Are Logo Design Contests Ever Okay?

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There are many logo designs that represent a concept more than an organization—consider, for example, a peace sign or a red cross. At some point, important people in the world realized that we have no international symbol for human rights. This, of course, must be rectified immediately. Hence, the Human Rights logo design contest.

We acknowledge that a Human Rights logo just may make a difference for the movement. Having a visual representation of an abstract idea can help to rally people around the cause. Further, this will give the human rights movement a more serious, professional feeling and allow them to more easily organize. It sounds silly to attribute so much to a single symbol, but consider the impact of the peace sign.

As we said before, we have no problems with the concept. Our problem is with the execution. Instead of hiring a professional logo designer to create the international symbol for human rights, the committee involved is instead allowing everyone to participate in a giant logo design contest.

We are not fans of logo design contests in general. However, when we talk about a logo design contest, we are usually discussing ones of a more commercial nature. Many businesses are harmed by these; they seem like a great way to get a logo at a cut rate without a huge investment in time. However, the products of these contests are usually very poor quality and designed with no knowledge of the brand that they are representing. Many, in fact, are plagiarized. They are also a bad deal for the many designers who work hard on original designs and then receive no pay for their labours.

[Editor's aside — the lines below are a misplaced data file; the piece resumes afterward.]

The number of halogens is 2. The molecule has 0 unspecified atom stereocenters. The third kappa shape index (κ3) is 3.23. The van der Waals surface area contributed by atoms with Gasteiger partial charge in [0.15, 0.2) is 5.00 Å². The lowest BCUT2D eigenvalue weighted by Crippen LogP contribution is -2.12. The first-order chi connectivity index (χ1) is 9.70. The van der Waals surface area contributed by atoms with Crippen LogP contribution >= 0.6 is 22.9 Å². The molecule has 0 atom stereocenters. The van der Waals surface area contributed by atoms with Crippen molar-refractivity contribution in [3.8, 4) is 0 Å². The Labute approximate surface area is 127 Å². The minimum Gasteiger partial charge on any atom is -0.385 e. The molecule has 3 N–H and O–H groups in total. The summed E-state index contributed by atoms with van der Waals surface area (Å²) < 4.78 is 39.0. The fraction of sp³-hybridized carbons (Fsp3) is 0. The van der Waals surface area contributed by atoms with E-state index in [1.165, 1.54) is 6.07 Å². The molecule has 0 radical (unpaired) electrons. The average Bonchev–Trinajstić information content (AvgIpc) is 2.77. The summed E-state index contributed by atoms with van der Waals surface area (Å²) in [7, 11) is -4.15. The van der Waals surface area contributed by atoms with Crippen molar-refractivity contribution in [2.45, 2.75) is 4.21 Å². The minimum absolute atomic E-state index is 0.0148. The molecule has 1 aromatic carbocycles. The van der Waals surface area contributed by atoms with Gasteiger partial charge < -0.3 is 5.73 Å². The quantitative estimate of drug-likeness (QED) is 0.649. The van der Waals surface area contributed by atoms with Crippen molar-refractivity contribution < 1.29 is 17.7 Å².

Some people would argue that logo design contests for charities are a different beast entirely; the designers involved are basically donating pro bono work. There are numerous grey areas; we think it is sweet when the students of a school, for example, are involved in the design of a mascot, and we have nothing against contests in which a charity works with a legitimate university’s graphic design students to get a logo.

The Human Rights symbol is not supposed to be a logo for a small, local market, however. It is meant to produce an international symbol. We doubt that the organization is saving any money; the jury of thirty well-known human rights figures from around the globe is going to have a lot of work in sifting through the many entries.

Many designers would love to work pro bono—free of charge—on a logo design with the potential clout and bragging rights of this one. A better solution would have been to involve several professional design agencies from the UK and around the globe. Perhaps they could work together on a single design, or alternately each submit a logo for a pool with the winner being selected by the panel. There are so many better ways of handling this situation than an international contest that anyone can enter.